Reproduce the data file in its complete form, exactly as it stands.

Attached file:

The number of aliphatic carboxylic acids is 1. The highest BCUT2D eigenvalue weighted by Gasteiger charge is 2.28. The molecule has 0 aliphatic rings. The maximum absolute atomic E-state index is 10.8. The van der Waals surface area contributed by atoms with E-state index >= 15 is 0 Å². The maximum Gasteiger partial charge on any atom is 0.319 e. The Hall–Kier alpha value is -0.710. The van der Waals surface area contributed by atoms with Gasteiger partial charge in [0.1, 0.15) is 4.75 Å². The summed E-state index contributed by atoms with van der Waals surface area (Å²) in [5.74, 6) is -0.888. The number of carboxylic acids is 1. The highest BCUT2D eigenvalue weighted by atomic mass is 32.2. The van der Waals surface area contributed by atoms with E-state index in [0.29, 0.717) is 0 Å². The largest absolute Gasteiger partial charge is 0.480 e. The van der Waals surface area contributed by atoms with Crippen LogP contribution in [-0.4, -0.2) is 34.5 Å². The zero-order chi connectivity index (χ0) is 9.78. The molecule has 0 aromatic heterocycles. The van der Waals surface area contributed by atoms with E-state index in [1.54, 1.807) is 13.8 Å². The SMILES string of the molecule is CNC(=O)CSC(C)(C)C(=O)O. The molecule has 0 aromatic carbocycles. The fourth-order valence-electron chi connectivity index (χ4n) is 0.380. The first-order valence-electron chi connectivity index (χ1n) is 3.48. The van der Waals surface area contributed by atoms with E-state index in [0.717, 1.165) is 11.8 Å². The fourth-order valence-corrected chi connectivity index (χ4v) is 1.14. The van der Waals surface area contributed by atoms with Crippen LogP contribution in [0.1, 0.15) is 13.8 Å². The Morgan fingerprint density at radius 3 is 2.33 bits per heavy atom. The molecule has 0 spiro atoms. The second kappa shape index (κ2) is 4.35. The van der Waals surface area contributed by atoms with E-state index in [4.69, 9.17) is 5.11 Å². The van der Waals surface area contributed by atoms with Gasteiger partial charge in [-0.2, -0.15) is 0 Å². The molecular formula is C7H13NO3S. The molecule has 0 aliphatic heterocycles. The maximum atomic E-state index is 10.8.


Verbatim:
The number of aliphatic carboxylic acids is 1. The highest BCUT2D eigenvalue weighted by Gasteiger charge is 2.28. The molecule has 0 aliphatic rings. The maximum absolute atomic E-state index is 10.8. The van der Waals surface area contributed by atoms with E-state index >= 15 is 0 Å². The maximum Gasteiger partial charge on any atom is 0.319 e. The Hall–Kier alpha value is -0.710. The van der Waals surface area contributed by atoms with Gasteiger partial charge in [0.1, 0.15) is 4.75 Å². The summed E-state index contributed by atoms with van der Waals surface area (Å²) in [5.74, 6) is -0.888. The number of carboxylic acids is 1. The highest BCUT2D eigenvalue weighted by atomic mass is 32.2. The van der Waals surface area contributed by atoms with E-state index in [0.29, 0.717) is 0 Å². The largest absolute Gasteiger partial charge is 0.480 e. The van der Waals surface area contributed by atoms with Crippen LogP contribution in [-0.4, -0.2) is 34.5 Å². The zero-order chi connectivity index (χ0) is 9.78. The molecule has 0 aromatic heterocycles. The van der Waals surface area contributed by atoms with E-state index in [1.54, 1.807) is 13.8 Å². The SMILES string of the molecule is CNC(=O)CSC(C)(C)C(=O)O. The molecule has 0 aromatic carbocycles. The fourth-order valence-electron chi connectivity index (χ4n) is 0.380. The first-order valence-electron chi connectivity index (χ1n) is 3.48. The van der Waals surface area contributed by atoms with E-state index in [0.717, 1.165) is 11.8 Å². The fourth-order valence-corrected chi connectivity index (χ4v) is 1.14. The van der Waals surface area contributed by atoms with Crippen LogP contribution in [0.1, 0.15) is 13.8 Å². The Morgan fingerprint density at radius 3 is 2.33 bits per heavy atom. The molecule has 0 spiro atoms. The second kappa shape index (κ2) is 4.35. The van der Waals surface area contributed by atoms with E-state index in [4.69, 9.17) is 5.11 Å². The van der Waals surface area contributed by atoms with Gasteiger partial charge in [-0.2, -0.15) is 0 Å². The molecular formula is C7H13NO3S. The molecule has 0 aliphatic heterocycles. The maximum atomic E-state index is 10.8.